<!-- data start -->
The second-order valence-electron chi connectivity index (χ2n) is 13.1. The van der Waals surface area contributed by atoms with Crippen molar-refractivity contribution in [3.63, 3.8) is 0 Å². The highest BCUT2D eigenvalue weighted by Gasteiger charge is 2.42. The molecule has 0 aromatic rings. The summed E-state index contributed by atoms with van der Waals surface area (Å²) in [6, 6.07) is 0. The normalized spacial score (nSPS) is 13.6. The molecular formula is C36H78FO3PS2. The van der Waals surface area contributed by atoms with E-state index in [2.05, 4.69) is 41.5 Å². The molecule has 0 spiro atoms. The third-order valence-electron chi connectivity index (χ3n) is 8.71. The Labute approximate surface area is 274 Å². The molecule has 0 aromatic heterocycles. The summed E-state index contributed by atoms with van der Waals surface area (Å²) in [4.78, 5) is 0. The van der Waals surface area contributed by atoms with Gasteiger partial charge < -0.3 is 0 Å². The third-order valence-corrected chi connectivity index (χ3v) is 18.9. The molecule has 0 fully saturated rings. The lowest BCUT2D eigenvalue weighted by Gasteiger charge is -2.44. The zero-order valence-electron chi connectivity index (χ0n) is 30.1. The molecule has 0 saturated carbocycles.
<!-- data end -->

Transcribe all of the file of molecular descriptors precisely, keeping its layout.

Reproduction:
The second-order valence-electron chi connectivity index (χ2n) is 13.1. The van der Waals surface area contributed by atoms with Crippen molar-refractivity contribution in [3.63, 3.8) is 0 Å². The highest BCUT2D eigenvalue weighted by Gasteiger charge is 2.42. The molecule has 0 aromatic rings. The summed E-state index contributed by atoms with van der Waals surface area (Å²) in [6, 6.07) is 0. The normalized spacial score (nSPS) is 13.6. The molecular formula is C36H78FO3PS2. The van der Waals surface area contributed by atoms with E-state index in [2.05, 4.69) is 41.5 Å². The molecule has 0 spiro atoms. The third-order valence-electron chi connectivity index (χ3n) is 8.71. The Labute approximate surface area is 274 Å². The molecule has 0 aromatic heterocycles. The summed E-state index contributed by atoms with van der Waals surface area (Å²) in [4.78, 5) is 0. The van der Waals surface area contributed by atoms with Gasteiger partial charge < -0.3 is 0 Å². The third-order valence-corrected chi connectivity index (χ3v) is 18.9. The molecule has 0 fully saturated rings. The lowest BCUT2D eigenvalue weighted by Gasteiger charge is -2.44. The zero-order valence-electron chi connectivity index (χ0n) is 30.1. The molecule has 0 saturated carbocycles.